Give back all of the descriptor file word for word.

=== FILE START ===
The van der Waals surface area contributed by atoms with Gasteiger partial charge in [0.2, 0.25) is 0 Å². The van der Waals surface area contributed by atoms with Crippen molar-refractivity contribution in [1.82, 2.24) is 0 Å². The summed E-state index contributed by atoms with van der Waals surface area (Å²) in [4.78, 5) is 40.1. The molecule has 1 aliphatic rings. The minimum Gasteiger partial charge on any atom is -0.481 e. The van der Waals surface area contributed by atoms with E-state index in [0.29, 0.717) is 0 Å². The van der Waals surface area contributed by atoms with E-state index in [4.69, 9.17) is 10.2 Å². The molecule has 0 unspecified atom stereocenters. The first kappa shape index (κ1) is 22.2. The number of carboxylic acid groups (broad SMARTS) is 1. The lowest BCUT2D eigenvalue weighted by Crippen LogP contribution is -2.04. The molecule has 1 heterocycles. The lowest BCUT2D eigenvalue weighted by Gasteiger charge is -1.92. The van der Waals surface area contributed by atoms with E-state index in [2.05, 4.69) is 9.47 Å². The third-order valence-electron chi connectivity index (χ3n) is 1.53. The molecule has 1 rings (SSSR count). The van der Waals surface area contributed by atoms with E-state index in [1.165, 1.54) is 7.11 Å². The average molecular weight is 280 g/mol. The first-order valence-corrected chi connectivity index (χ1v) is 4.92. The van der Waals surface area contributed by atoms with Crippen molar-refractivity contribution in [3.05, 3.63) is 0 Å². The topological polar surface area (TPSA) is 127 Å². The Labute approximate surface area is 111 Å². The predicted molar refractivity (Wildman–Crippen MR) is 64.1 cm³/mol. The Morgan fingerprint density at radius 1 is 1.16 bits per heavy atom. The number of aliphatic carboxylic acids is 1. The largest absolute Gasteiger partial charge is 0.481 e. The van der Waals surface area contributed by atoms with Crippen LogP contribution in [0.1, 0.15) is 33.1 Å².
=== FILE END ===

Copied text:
The van der Waals surface area contributed by atoms with Gasteiger partial charge in [0.2, 0.25) is 0 Å². The van der Waals surface area contributed by atoms with Crippen molar-refractivity contribution in [1.82, 2.24) is 0 Å². The summed E-state index contributed by atoms with van der Waals surface area (Å²) in [4.78, 5) is 40.1. The molecule has 1 aliphatic rings. The minimum Gasteiger partial charge on any atom is -0.481 e. The van der Waals surface area contributed by atoms with E-state index in [0.29, 0.717) is 0 Å². The van der Waals surface area contributed by atoms with E-state index in [4.69, 9.17) is 10.2 Å². The molecule has 0 unspecified atom stereocenters. The first kappa shape index (κ1) is 22.2. The number of carboxylic acid groups (broad SMARTS) is 1. The lowest BCUT2D eigenvalue weighted by Crippen LogP contribution is -2.04. The molecule has 1 heterocycles. The lowest BCUT2D eigenvalue weighted by Gasteiger charge is -1.92. The van der Waals surface area contributed by atoms with E-state index in [2.05, 4.69) is 9.47 Å². The third-order valence-electron chi connectivity index (χ3n) is 1.53. The molecule has 1 rings (SSSR count). The van der Waals surface area contributed by atoms with E-state index in [1.165, 1.54) is 7.11 Å². The average molecular weight is 280 g/mol. The first-order valence-corrected chi connectivity index (χ1v) is 4.92. The van der Waals surface area contributed by atoms with Crippen molar-refractivity contribution in [3.05, 3.63) is 0 Å². The topological polar surface area (TPSA) is 127 Å². The Labute approximate surface area is 111 Å². The predicted molar refractivity (Wildman–Crippen MR) is 64.1 cm³/mol. The Morgan fingerprint density at radius 1 is 1.16 bits per heavy atom. The number of aliphatic carboxylic acids is 1. The largest absolute Gasteiger partial charge is 0.481 e. The van der Waals surface area contributed by atoms with Crippen LogP contribution in [0.1, 0.15) is 33.1 Å².